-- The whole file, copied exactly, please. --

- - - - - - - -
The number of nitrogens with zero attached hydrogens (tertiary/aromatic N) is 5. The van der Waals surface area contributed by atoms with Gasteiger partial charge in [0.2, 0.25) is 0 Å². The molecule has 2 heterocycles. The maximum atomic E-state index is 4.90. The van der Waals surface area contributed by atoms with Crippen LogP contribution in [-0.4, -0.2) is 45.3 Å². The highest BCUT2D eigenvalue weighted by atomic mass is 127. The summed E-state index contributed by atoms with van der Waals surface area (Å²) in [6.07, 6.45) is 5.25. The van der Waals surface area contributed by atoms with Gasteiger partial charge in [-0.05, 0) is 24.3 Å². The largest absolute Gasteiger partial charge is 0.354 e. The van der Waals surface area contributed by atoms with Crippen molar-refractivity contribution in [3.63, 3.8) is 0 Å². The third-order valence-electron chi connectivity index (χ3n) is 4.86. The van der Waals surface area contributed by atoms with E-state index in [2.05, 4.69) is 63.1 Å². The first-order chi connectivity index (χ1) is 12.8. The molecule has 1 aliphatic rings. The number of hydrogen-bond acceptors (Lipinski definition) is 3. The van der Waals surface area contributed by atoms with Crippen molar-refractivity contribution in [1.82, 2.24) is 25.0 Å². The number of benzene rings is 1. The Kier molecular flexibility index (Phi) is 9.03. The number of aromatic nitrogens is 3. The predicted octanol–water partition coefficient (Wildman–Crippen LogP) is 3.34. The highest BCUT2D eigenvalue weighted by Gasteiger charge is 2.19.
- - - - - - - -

The number of nitrogens with zero attached hydrogens (tertiary/aromatic N) is 5. The van der Waals surface area contributed by atoms with Gasteiger partial charge in [0.2, 0.25) is 0 Å². The molecule has 2 heterocycles. The maximum atomic E-state index is 4.90. The van der Waals surface area contributed by atoms with Crippen LogP contribution in [-0.4, -0.2) is 45.3 Å². The highest BCUT2D eigenvalue weighted by atomic mass is 127. The summed E-state index contributed by atoms with van der Waals surface area (Å²) in [6.07, 6.45) is 5.25. The van der Waals surface area contributed by atoms with Gasteiger partial charge in [-0.05, 0) is 24.3 Å². The largest absolute Gasteiger partial charge is 0.354 e. The van der Waals surface area contributed by atoms with Crippen molar-refractivity contribution in [3.63, 3.8) is 0 Å². The third-order valence-electron chi connectivity index (χ3n) is 4.86. The van der Waals surface area contributed by atoms with E-state index in [2.05, 4.69) is 63.1 Å². The first-order chi connectivity index (χ1) is 12.8. The molecule has 1 aliphatic rings. The number of hydrogen-bond acceptors (Lipinski definition) is 3. The van der Waals surface area contributed by atoms with Crippen molar-refractivity contribution in [1.82, 2.24) is 25.0 Å². The number of benzene rings is 1. The Kier molecular flexibility index (Phi) is 9.03. The number of aromatic nitrogens is 3. The predicted octanol–water partition coefficient (Wildman–Crippen LogP) is 3.34. The highest BCUT2D eigenvalue weighted by Gasteiger charge is 2.19.